the doctor says respecting stimuli differing in kind as well as degree, we are perfectly willing to receive as sound doctrine. What he says respecting sedatives differing in kind as well as degree, we will notice when he shall have presented more solid objections to the Brunonian doctrine of sedatives. P. 36. “But it does not appear that Brown's inferences are logical, although his premises be granted.” Why not? Because wine and water are both stimuli, and the ratio between wine and water in their stimulant powers is as 100 : 1; and a man “ can drink in the course of an hour a pint of wine,” and therefore should be able to stimulate his system to the same degree by swallowing in the same space of time one hundred pints (or twelve gallons and two quarts) of water, “ and that no effect may be attribu- . ted to the cold, let the water be warm.” When the doctor shall have improved the generative power of our race, in such a manner that the human stomach can contain twelve gallons and two quarts, he will then have opportunity to decide whether “ Brown's inferences are logical.” But view the argument in another light. Let the man drink a pint of water the second hour after he has drunken his pint of wine, and suppose the stomach retain the whole of the wine until after the water has been drunken. Suppose there is one third more of the surface of the stomach in contact with the wine diluted with the water, than there was in contact with the wine before the water was drunken, (and this hypothesis must exceed the truth); then the stimulus communicated to the stomach, before drinking the water will be to stimulus communicated to that organ after the water is drunken as 3-5 X 100 : : 4-3 X 50 1-2 i. e. as 100 : 67 1-3. Brown's principles applied according to Dr. Jackson's hypothesis will therefore make the pint of water diminish the force of the stimulus thirty-two and two thirds per cent; this is probably not far from the truth. In this calculation no allowance is made for mechanical pressure. This course of reasoning with the conclusion proceeds from the hypothesis that a square inch of the stomach will be stimulated one hundred degrees by a certain quantity of wine, one degree by the same quantity of water, and fifty degrees and a half by the same quantity of a mixture of equal parts of wine and water.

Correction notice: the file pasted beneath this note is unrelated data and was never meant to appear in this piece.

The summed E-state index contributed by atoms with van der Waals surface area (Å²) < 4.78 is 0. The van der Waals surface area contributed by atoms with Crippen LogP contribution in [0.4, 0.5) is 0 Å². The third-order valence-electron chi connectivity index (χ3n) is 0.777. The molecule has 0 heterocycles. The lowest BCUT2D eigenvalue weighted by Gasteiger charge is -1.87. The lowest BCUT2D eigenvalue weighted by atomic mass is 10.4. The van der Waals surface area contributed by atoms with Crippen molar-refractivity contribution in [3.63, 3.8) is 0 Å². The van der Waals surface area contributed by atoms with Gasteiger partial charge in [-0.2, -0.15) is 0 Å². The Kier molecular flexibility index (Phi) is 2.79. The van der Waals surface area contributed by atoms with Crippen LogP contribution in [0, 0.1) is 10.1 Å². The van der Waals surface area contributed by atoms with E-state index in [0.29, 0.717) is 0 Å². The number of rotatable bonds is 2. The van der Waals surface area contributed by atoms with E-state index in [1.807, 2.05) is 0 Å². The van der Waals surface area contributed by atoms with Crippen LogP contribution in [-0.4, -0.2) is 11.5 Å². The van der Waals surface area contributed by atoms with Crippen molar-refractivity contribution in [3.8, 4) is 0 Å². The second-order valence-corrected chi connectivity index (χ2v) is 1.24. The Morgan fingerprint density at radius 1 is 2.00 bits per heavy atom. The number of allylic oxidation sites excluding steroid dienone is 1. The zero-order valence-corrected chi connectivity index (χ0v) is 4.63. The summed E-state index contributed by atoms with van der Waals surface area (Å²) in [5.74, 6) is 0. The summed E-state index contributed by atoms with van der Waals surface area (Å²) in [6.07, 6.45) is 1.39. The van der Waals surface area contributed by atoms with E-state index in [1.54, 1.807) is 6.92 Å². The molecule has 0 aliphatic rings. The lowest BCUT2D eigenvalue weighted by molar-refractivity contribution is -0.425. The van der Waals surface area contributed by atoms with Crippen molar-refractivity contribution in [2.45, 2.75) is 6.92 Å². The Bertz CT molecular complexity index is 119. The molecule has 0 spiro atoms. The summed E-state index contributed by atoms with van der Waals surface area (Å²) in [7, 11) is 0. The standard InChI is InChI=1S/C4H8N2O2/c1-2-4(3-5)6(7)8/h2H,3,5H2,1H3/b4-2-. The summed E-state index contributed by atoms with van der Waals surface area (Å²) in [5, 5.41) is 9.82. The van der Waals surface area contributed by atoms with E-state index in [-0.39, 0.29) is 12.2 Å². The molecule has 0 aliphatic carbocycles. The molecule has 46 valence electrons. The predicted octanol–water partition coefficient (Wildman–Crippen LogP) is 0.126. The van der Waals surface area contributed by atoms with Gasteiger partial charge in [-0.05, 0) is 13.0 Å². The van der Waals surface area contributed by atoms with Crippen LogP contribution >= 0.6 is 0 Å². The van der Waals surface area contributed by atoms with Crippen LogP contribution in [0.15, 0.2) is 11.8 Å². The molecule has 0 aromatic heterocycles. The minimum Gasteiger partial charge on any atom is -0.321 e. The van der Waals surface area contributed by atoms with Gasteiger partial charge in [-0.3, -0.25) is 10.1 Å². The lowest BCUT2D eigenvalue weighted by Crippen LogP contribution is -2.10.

We will pass unnoticed the former part of Brown's eighth proposition, as laid down by Beddoes, and likewise the remarks which Dr. J. makes respecting the properties of the nerves and muscles, and proceed to consider the latter part of the proposition. P. 37. “ As soon as it (excitability) is affected anywhere, it is affected everywhere, nor is excitement ever increased in a part, while it is diminished in the system; in other words, different parts can ever be in opposite states of excitement.” Brown has here, we acknowledge, fallen into an error. He has laid down a principle as universally true, which is only gente